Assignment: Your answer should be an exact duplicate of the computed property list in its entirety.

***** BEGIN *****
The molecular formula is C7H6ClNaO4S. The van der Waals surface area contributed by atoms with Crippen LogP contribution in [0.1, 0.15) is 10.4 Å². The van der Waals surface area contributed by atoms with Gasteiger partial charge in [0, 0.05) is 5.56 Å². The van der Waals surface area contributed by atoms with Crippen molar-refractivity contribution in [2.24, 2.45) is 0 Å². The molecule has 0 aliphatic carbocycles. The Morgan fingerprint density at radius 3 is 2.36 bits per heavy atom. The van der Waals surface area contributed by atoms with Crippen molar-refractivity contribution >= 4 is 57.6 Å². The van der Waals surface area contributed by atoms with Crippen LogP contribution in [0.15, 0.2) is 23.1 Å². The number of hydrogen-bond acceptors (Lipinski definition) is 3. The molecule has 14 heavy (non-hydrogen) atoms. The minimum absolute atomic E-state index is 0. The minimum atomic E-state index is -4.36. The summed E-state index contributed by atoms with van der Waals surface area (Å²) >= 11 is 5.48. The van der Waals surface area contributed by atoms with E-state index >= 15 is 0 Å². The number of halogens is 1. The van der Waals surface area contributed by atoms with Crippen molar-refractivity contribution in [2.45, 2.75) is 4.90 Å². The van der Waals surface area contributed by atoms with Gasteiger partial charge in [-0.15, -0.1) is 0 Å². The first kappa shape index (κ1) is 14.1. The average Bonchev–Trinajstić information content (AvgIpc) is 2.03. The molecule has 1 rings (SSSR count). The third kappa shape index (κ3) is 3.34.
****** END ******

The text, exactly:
The molecular formula is C7H6ClNaO4S. The van der Waals surface area contributed by atoms with Crippen LogP contribution in [0.1, 0.15) is 10.4 Å². The van der Waals surface area contributed by atoms with Gasteiger partial charge in [0, 0.05) is 5.56 Å². The van der Waals surface area contributed by atoms with Crippen molar-refractivity contribution in [2.24, 2.45) is 0 Å². The molecule has 0 aliphatic carbocycles. The Morgan fingerprint density at radius 3 is 2.36 bits per heavy atom. The van der Waals surface area contributed by atoms with Crippen molar-refractivity contribution >= 4 is 57.6 Å². The van der Waals surface area contributed by atoms with Crippen LogP contribution in [0.15, 0.2) is 23.1 Å². The number of hydrogen-bond acceptors (Lipinski definition) is 3. The molecule has 14 heavy (non-hydrogen) atoms. The minimum absolute atomic E-state index is 0. The minimum atomic E-state index is -4.36. The summed E-state index contributed by atoms with van der Waals surface area (Å²) >= 11 is 5.48. The van der Waals surface area contributed by atoms with E-state index >= 15 is 0 Å². The number of halogens is 1. The van der Waals surface area contributed by atoms with Crippen molar-refractivity contribution in [2.45, 2.75) is 4.90 Å². The van der Waals surface area contributed by atoms with Gasteiger partial charge in [-0.15, -0.1) is 0 Å². The first kappa shape index (κ1) is 14.1. The average Bonchev–Trinajstić information content (AvgIpc) is 2.03. The molecule has 1 rings (SSSR count). The third kappa shape index (κ3) is 3.34.